Mechanization of Farming in Minnesota
by Erica Younglove, Reference Librarian, Jefferson-Madison Regional Library (Charlottesville, Virginia)
eLibrary Minnesota Resources (for Minnesota residents)
- "Combine." Britannica School, Encyclopædia Britannica, 26 Nov. 2014. school-eb-com.proxy.elm4you.org/levels/high/article/combine/24919. Accessed 11 Jun. 2018.
- Nall, Garry L. "American Agriculture: A Brief History." American Scientist, vol. 83, no. 6, 1995, p. 580+. Research in Context, Accessed 12 May 2018.
- "Origins of agriculture." Britannica School, Encyclopædia Britannica, 10 Mar. 2017. Accessed 11 Jun. 2018.
- "Tractor." Britannica School, Encyclopædia Britannica, 6 Feb. 2015. school-eb-com.proxy.elm4you.org/levels/high/article/tractor/73127. Accessed 11 Jun. 2018.
Additional Resources for Research
- "Agricultural Mechanization Timeline - Greatest Engineering Achievements Of The Twentieth Century". Greatachievements.Org, 2018, http://www.greatachievements.org/?id=3725. Accessed 14 June 2018.
- Blegen, Theodore C. Minnesota. University Of Minnesota Press, 1975.
- Kolnick, Jeff. "Land, Labor, the Market, and Politics." MNopedia, Minnesota Historical Society. http://www.mnopedia.org/land-labor-market-and-politics (accessed June 14, 2018).
- "USDA - National Agricultural Statistics Service - Publications - Trends In U.S. Agriculture - Mechanization". Nass.Usda.Gov, 2018, https://www.nass.usda.gov/Publications/Trends_in_U.S._Agriculture/Mechan.... Accessed 14 June 2018.
Teaching Guide: Mechanization of Farming in Minnesota
Primary Source Analysis
For each source, ask students to indicate:
- the author's point of view
- the author's purpose
- historical context
For inquiry-based learning, ask students to:
- explain how a source tells its story and/or makes its argument
- explain the relationships between sources
- compare and contrast sources in terms of point of view and method
- support conclusions and interpretations with evidence
- identify questions for further investigation
This teaching guide helps instructors use a specific primary source set, Mechanization of Farming in Minnesota, in the classroom. It offers discussion questions, classroom activities, and primary source analysis tools. It is intended to spark pedagogical creativity by giving a sample approach to the material. Please feel free to share, reuse, and adapt the resources in this guide for your teaching purposes.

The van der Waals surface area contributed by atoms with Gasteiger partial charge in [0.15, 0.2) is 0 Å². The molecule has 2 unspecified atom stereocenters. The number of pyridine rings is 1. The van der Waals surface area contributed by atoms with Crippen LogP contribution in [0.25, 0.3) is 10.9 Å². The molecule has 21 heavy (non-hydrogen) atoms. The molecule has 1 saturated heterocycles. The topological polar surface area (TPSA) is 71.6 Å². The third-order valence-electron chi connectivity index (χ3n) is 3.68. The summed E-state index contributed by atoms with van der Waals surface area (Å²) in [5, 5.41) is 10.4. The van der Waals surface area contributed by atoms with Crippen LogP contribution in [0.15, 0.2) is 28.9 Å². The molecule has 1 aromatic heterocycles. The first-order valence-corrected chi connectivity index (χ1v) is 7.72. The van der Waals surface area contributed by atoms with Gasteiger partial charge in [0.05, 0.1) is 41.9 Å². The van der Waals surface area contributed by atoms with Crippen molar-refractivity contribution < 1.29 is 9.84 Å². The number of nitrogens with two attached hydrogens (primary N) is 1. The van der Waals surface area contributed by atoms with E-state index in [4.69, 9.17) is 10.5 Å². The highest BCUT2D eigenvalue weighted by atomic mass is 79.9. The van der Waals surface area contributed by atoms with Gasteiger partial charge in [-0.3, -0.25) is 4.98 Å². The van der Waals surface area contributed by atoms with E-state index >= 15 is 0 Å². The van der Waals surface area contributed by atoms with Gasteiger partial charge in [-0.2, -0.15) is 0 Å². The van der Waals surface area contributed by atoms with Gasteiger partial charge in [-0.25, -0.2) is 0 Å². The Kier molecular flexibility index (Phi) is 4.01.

|1. How did mechanization change agriculture in Minnesota?|
|2. What do you think the advantages of horse drawn/steam powered equipment were?|
|3. Do you think mechanization of agriculture was a good thing? Why or why not?|
|4. What new skills do you think farmers had to learn when they had to begin acquiring and managing mechanical farm equipment?|
1. Many farmers had to add new technology slowly, while still supporting the animals and equipment they already had. Build a mock budget for pre-mechanization and after to see how the new costs affected farmers’ bottom lines. Take into account repairs, new farm structures for the equipment, but also larger farm acreage and higher crop yields.
2. New technology would’ve required a lot of practice hours or training time to learn. How do you think farmers learned to use the new equipment? Where do you think they went to do so? Create a training program for farmers to prepare them for operating their new equipment. How long is the program? Is it in person?
3. You are responsible for keeping far-flung farmers informed of new equipment, prices, and other farming tips. Before the days of the internet, this meant a mailed newsletter or brochure. Design a newsletter or brochure to send to farmers. What information would you include? How would you find out which farmers to send it to?
4. Imagine you’ve just added new equipment to your farm. Write a journal entry or letter to friend about why you decided to add the new equipment, what changes you made, how much they cost, and how they are helping/changing your farm.